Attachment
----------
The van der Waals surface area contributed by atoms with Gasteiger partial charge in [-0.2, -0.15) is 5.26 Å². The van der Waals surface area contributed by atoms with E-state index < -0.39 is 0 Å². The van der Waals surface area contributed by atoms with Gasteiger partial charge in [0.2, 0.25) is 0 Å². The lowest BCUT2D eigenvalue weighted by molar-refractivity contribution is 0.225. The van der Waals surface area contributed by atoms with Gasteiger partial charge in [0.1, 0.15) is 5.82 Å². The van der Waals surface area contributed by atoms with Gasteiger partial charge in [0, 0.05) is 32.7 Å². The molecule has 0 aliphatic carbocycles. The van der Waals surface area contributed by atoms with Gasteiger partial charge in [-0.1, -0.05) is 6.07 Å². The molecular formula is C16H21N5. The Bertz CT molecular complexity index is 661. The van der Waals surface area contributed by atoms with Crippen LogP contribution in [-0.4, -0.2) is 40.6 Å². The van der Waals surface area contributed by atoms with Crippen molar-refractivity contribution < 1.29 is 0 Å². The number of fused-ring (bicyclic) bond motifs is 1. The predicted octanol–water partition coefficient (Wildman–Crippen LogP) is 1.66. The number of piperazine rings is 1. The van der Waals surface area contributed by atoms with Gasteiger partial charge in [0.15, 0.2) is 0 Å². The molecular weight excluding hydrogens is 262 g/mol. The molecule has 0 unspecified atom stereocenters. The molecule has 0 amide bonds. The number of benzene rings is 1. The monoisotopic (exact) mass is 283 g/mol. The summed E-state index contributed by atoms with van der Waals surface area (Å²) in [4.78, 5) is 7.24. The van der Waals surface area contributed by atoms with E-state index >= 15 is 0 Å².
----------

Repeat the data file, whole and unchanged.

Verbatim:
The van der Waals surface area contributed by atoms with Gasteiger partial charge in [-0.2, -0.15) is 5.26 Å². The van der Waals surface area contributed by atoms with E-state index < -0.39 is 0 Å². The van der Waals surface area contributed by atoms with Gasteiger partial charge in [0.2, 0.25) is 0 Å². The lowest BCUT2D eigenvalue weighted by molar-refractivity contribution is 0.225. The van der Waals surface area contributed by atoms with Gasteiger partial charge in [0.1, 0.15) is 5.82 Å². The van der Waals surface area contributed by atoms with Gasteiger partial charge in [0, 0.05) is 32.7 Å². The molecule has 0 aliphatic carbocycles. The van der Waals surface area contributed by atoms with Gasteiger partial charge in [-0.1, -0.05) is 6.07 Å². The molecular formula is C16H21N5. The Bertz CT molecular complexity index is 661. The van der Waals surface area contributed by atoms with Crippen LogP contribution in [-0.4, -0.2) is 40.6 Å². The van der Waals surface area contributed by atoms with Crippen molar-refractivity contribution < 1.29 is 0 Å². The number of fused-ring (bicyclic) bond motifs is 1. The predicted octanol–water partition coefficient (Wildman–Crippen LogP) is 1.66. The number of piperazine rings is 1. The van der Waals surface area contributed by atoms with Gasteiger partial charge in [0.15, 0.2) is 0 Å². The molecular weight excluding hydrogens is 262 g/mol. The molecule has 0 unspecified atom stereocenters. The molecule has 0 amide bonds. The number of benzene rings is 1. The monoisotopic (exact) mass is 283 g/mol. The summed E-state index contributed by atoms with van der Waals surface area (Å²) in [4.78, 5) is 7.24. The van der Waals surface area contributed by atoms with E-state index >= 15 is 0 Å².